Czech Republic: Missile Defense 'Based On Capability,' Not Threats
PRAGUE, August 13, 2007 (RFE/RL) -- Public-relations guru Tomas Klvana, increasingly known as "Mr. Radar," is the Czech government's single-issue spokesman on his country's involvement in U.S. missile-defense plans for Central Europe.
Klvana, a 40-year-old former spokesman for Czech President Vaclav Klaus, fielded questions on July 19 from Radio Farda's Maryam Manzoori about the antimissile shield.
RFE/RL: When did the U.S. government and Czech Republic decide that it was important to construct a missile-defense shield in Central Europe?
Tomas Klvana: It started in the early years of this century with very preliminary contacts between the Czech and U.S. governments. We're talking roughly 2002, under one of the Social Democratic governments here in the Czech Republic. But more intense contacts then continued throughout 2005 when American teams of experts visited the Czech Republic and were in touch with the experts at the Czech Ministry of Defense.
There were three military training areas in question at that time, and they were narrowing it down to one -- which is the final place right now, the military training area [at] Brdy. The U.S. government then analyzed the situation here and they sent a special diplomatic note asking the Czech government to seriously consider participating in the missile-defense shield -- and that happened in February 2007.
Since then, we have official talks on the expert level and the political talks, political negotiations. The substantive negotiations will start either in August or in September of this year.
It has to be negotiated between the two governments, and then whatever comes out of the negotiations -- which basically means two presidential-level treaties. That doesn't mean it will have to be signed by the two presidents, but that's the category of international law, understood by the Czech government. That will have to be ratified by both chambers of the Czech parliament and also signed by the president, and only then we can start with the preparatory work on the side, if that goes well. And that's not predetermined.
RFE/RL: Why it is that the Czech Republic should go ahead and host a U.S. radar base?
Klvana: I'm in charge of two areas. [The first is] communications strategy -- basically talking to the people and explaining to them why the government believes this is in the interest of the Czech Republic if you're able to conclude the negotiations with the Americans successfully. The government's initial position believes that all the arguments that the United States and other allies are using in favor of the missile defense are sound, and we believe that this is important for the protection for the Euro-Atlantic area [and] for Europe and the United States as well.
But of course the devil is in the details. We need to be able to negotiate fair and equitable agreements with the United States, and that will be our deciding factor. If we're able to do that and explain it to the Czech parliament, then we'll participate.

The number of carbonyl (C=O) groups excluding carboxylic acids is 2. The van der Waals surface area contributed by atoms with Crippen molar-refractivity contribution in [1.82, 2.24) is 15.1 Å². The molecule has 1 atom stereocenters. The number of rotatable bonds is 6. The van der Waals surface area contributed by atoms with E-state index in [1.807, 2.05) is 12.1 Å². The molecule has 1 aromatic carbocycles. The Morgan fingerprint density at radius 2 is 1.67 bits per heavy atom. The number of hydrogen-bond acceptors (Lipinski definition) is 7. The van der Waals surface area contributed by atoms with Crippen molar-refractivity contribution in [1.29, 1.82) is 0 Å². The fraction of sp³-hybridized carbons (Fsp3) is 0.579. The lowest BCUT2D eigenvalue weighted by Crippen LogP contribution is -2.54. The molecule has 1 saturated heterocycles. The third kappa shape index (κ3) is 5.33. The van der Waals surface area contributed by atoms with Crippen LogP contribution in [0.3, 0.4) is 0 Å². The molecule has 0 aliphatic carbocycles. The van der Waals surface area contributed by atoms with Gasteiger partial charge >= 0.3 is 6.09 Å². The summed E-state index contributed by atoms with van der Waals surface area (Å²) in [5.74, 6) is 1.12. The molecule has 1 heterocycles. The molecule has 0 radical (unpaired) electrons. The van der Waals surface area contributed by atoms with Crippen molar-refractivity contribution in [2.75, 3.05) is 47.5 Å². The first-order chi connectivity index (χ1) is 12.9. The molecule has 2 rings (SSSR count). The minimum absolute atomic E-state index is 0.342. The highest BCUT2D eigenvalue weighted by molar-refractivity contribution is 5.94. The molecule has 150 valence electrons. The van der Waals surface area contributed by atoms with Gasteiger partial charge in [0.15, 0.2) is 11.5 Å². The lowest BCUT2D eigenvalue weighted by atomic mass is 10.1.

RFE/RL: Several officials, including U.S. President George W. Bush, have claimed this radar system to be a front against the missile threat posed by rogue regimes like Iran and North Korea. North Korea is in the middle of talks to dismantle its nuclear facilities. How big do you consider the threat from the Iranian side?
Klvana: We always argue that the missile-defense shield will be based on capability, not on threats from specific countries. It's capability-based defense, which means that it will and is supposed to protect the continent, the European continent, and the United States from anyone who would threaten it with single ballistic missiles or several ballistic missiles. It cannot protect the area, for example, from an attack by using hundreds or thousands of these missiles -- like for example [the] Russian or Chinese [possess], because that is in their capability.
We're talking theory; we're talking [about] something that will never happen. But this is not aimed against any specific country. It's aimed against unstable areas, possibly terrorist groups in the future, if they were able to acquire the ballistic-missile technology and nuclear weapons or any other weapons of mass destruction. We need to be protected against that.
At this time, none of those countries, of course, has the capability of reaching Central and Western Europe with those missiles, [or] the United States. But they're working on that capacity. We know that Iran is developing longer-range ballistic missiles. We have to ask why they need this [capability]. And we also know that there are at least 25 or 30 countries in the world that are working on improving their ballistic-missile capabilities. So we need to be protected.
Europe and the U.S. have to be protected against any kind of threat in the future -- in 10, 20, 25 years. I don't know what's going to happen in North Africa, what's going to happen in the Middle East, what sort of threats we'll be facing. But we want to be sure that we'll be protected against any kind of threat with these single ballistic missiles.
RFE/RL: Iran's nuclear activities were not started recently. Iran's nuclear activities have been around for years. Why you decided to have this missile shield at this point in time?
Klvana: Well, we believe that Iran possibly will be capable of reaching or having the capability of striking Western Europe and later even the U.S. with intercontinental ballistic missiles. Those threats are estimated at about 2015. If everything goes well, the missile-defense shield will be ready and operational about two [or] three years before that date.
So we don't believe that we're acting well ahead. We just want to be ahead of any kind of threat -- [or] possibly even to deter some of the terrorist groups or unstable or even rogue regimes from acquiring such capabilities and threatening us with such capabilities. This is only defense, nothing else. We don't want to threaten anyone else with that.